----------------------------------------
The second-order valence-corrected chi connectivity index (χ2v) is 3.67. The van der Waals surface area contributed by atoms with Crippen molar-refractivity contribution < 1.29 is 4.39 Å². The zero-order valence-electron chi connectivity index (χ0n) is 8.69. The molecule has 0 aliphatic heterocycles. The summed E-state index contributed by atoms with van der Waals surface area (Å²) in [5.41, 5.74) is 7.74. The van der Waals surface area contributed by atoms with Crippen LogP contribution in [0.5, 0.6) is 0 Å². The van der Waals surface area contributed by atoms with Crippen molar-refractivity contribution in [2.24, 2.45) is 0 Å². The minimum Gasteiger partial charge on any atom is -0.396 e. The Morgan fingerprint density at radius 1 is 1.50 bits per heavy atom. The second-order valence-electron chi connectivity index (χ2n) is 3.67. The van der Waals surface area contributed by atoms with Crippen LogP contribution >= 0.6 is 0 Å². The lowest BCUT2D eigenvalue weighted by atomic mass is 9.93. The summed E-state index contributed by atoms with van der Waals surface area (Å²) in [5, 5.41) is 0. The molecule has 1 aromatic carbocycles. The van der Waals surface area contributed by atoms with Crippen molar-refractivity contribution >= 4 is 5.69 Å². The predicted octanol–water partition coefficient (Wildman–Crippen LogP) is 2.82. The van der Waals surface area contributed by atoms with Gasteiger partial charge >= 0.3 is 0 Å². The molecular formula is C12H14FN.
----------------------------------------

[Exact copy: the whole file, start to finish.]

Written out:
The second-order valence-corrected chi connectivity index (χ2v) is 3.67. The van der Waals surface area contributed by atoms with Crippen molar-refractivity contribution < 1.29 is 4.39 Å². The zero-order valence-electron chi connectivity index (χ0n) is 8.69. The molecule has 0 aliphatic heterocycles. The summed E-state index contributed by atoms with van der Waals surface area (Å²) in [5.41, 5.74) is 7.74. The van der Waals surface area contributed by atoms with Crippen LogP contribution in [0.5, 0.6) is 0 Å². The van der Waals surface area contributed by atoms with Crippen molar-refractivity contribution in [2.24, 2.45) is 0 Å². The minimum Gasteiger partial charge on any atom is -0.396 e. The Morgan fingerprint density at radius 1 is 1.50 bits per heavy atom. The second-order valence-electron chi connectivity index (χ2n) is 3.67. The van der Waals surface area contributed by atoms with Crippen LogP contribution >= 0.6 is 0 Å². The lowest BCUT2D eigenvalue weighted by atomic mass is 9.93. The summed E-state index contributed by atoms with van der Waals surface area (Å²) in [5, 5.41) is 0. The molecule has 1 aromatic carbocycles. The van der Waals surface area contributed by atoms with Crippen molar-refractivity contribution >= 4 is 5.69 Å². The predicted octanol–water partition coefficient (Wildman–Crippen LogP) is 2.82. The van der Waals surface area contributed by atoms with Gasteiger partial charge >= 0.3 is 0 Å². The molecular formula is C12H14FN.